Week 26

Chapter 10, Part 1: Pages 384 - 399


Our Preparation for the Tempest: 3 Questions to Ponder

Week 26 Questions

Question 1

How very prophetic Dr. Plinio’s words in the 1920 letter to his friend are. Ten years before its outbreak, he talks of the inevitability of a world war in which the “putrefaction” of the “sad twentieth century” will reach its climax.

He foresees the rising of the worst elements in society and the persecution of the Church. What Dr. Plinio calls the ‘sad twentieth century” is a time when, from all appearances, the world is enjoying unlimited happiness, with its “liberal and egalitarian mentality” which excluded the Law of God.

Dr. Plinio sees only one possible solution – to “. . prepare for the fight and prepare the Church, like the sailor who prepares the ship before the tempest”. Dr. Plinio’s words can be applied directly to these times.

How can we distance ourselves from the present worldly atmosphere of unfounded optimism, while at the same time seeing and suffering the true crisis of the Church and preparing for the tempest?

Question 2

Before the death of Dona Gabriela, life at the family “mansion” must have seemed stable and permanent.

Dona Lucilia was then plunged into the reality and uncertainty of real financial losses.  

Dona Lucilia accepted these setbacks as Divinely Providential, and she was still able to live comfortably in a succession of rental homes.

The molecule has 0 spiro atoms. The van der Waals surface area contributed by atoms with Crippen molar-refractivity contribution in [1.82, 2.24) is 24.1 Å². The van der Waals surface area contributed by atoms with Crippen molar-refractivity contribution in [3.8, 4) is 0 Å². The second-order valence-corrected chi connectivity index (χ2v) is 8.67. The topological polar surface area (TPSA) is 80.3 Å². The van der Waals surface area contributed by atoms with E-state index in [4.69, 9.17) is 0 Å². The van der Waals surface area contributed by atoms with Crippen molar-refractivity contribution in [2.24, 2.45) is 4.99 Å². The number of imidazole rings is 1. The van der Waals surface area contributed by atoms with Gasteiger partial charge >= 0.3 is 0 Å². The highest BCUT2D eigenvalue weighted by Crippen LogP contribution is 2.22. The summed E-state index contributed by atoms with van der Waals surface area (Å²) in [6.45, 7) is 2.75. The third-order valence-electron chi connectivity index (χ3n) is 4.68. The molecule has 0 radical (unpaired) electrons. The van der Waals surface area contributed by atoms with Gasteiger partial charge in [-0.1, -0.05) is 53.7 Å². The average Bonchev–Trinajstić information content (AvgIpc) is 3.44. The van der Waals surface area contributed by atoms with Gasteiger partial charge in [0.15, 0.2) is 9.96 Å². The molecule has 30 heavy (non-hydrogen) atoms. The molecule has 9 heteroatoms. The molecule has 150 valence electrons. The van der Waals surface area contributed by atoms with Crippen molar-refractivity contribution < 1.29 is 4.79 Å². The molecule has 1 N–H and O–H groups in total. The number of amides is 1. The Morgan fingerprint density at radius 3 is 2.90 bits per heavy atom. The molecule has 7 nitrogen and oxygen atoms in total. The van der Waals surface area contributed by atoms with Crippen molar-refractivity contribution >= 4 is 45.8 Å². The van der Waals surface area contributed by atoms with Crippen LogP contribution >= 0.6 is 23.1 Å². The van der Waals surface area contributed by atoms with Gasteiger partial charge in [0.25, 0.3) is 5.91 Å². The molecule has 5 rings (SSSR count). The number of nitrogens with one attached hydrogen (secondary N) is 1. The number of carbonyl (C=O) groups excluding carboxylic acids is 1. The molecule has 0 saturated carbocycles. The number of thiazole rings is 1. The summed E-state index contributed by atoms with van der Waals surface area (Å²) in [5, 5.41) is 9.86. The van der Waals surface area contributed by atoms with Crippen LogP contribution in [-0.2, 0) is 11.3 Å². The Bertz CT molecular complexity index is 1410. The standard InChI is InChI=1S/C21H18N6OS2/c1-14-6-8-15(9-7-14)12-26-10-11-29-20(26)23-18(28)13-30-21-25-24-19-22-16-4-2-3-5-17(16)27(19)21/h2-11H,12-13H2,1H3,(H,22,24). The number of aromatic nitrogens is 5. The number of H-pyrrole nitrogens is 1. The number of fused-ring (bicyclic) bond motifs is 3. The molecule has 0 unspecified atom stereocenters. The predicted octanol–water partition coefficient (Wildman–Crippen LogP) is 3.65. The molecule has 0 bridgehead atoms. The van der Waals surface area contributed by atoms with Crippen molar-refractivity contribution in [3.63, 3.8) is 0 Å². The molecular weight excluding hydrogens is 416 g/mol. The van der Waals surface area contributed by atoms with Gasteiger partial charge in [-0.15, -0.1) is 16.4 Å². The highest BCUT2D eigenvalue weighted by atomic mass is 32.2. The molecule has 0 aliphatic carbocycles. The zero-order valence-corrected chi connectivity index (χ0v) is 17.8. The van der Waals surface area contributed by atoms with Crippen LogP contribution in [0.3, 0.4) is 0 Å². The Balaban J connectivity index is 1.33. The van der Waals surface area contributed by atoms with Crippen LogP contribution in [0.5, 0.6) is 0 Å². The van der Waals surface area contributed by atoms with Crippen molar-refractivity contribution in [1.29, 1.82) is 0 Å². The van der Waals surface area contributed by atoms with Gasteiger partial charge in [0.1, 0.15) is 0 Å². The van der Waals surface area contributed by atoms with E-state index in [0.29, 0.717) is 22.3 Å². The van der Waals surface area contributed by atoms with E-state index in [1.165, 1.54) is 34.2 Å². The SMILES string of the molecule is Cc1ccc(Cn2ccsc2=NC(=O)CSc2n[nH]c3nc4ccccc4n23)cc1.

Wherever life unfolds for Dona Lucilia and her family, she maintains a home where one “steps into a refreshing sanctuary of peace” where Dr. Plinio always noted the “sharp contrast between the frenzy of the street and the blessings of the home.”

Are we prepared when, despite our most prudent planning, all is suddenly changed into difficulty and uncertainty – are we prepared to place our hearts and souls with the Sacred Heart of Jesus, as did Dona Lucilia? 

Question 3

Dr. Plinio’s life was very full and demanding. He maintained a lawyer’s office, was highly involved in apostolic activities, and as a renowned Catholic leader was obliged to attend and often give speeches and conferences at public events, as well as his teaching positions.

Amidst all of this, though, he was always aware of his duty to refresh both his physical and spiritual well-being. When possible, he would take a short vacation or attend a spiritual retreat.  

Maybe we too have such opportunities available, but if not, we still can find methods to renew ourselves.

What are some ways – in your own circumstances by which you can turn things around, even a bit, to provide a change?

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